Typhoon Tisoy hits the Philippines

Kammuri will barrel through southern Luzon and Mindoro on Monday night and into Tuesday.

Typhoon Kammuri
Residents carry a wooden boat to safety in the south of Manila as they prepare for Typhoon Tisoy [AFP]

The number three signal flag is flying in the Philippines, signifying an approaching typhoon.

Typhoon Kammuri, locally dubbed “Tisoy”, will barrel through southern Luzon and Mindoro on Monday night and into Tuesday.

Kammuri is still strengthening and is already bringing rain to the eastern islands of the central Philippines, an area known as the Bicol Peninsula, along with the island of Samar.

The city of Virac lies around a bay in the south of the island of Catandues and is vulnerable to the force of the expected 200km/h winds. Such a wind may build up a storm surge, a wall of water, possibly as high as three metres (10 feet).

Evacuations were ordered for low-lying parts of the island and the neighbouring Camarines Sur, a province in Bicol.

“Storm surge is catastrophic. Life-threatening and extensive inundation… Extreme damage to communities and … infrastructures,” The Philippine AtmosphericGeophysical and Astronomical Services Administration (PAGASA) said. 

“Evacuation is enforced… All marine activities must be cancelled,” it added.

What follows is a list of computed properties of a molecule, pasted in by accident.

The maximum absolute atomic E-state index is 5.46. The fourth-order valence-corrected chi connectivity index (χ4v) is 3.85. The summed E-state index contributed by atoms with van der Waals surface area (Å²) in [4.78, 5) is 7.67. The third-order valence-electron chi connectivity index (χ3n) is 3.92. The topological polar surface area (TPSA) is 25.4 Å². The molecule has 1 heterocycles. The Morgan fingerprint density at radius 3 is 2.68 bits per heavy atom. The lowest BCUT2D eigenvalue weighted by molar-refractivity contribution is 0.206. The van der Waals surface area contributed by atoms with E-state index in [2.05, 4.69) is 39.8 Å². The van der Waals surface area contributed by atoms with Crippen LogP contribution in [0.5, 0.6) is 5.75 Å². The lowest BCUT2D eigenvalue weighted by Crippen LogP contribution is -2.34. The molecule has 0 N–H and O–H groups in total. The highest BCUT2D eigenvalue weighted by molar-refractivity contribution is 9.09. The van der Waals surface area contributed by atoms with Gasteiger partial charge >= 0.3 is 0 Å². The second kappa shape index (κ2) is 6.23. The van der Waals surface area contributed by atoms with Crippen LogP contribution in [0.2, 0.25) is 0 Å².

Northern Samar started to feel the effects of the onshore winds just after dusk. This was not one of the coastlines under storm surge warnings but with winds of nearly 200 km/h that force alone may be destructive.

Peak strength is forecast to occur late on Monday night. At that time, Kammuri will be almost over the top of the city of Legazpi with winds in excess of 200 km/h.

The eye of Kammuri will take about 24 hours to cross the Philippines, making at least four landfalls. It will likely cross Lubang Island in the west, as a Category 2 equivalent typhoon, as its last call.

The population exposed to winds of at least 120 km/h winds is estimated at about 10 million, rather more are exposed to heavy rain and violent thunderstorms.

Landslides are the usual risk in such conditions. Rainfall totals during the typhoon’s passage could be up to 420mm as far north as the Cagayan Valley in Luzon. More typically, 300mm is forecast.

The capital Manila will be in the northern half of the typhoon’s wind field. Gusts around 70km/h are possible with rainfall of about 100mm.

The Southeast Asian Games are taking place at the moment but contingency measures in case of weather disruption are planned.

Source: Al Jazeera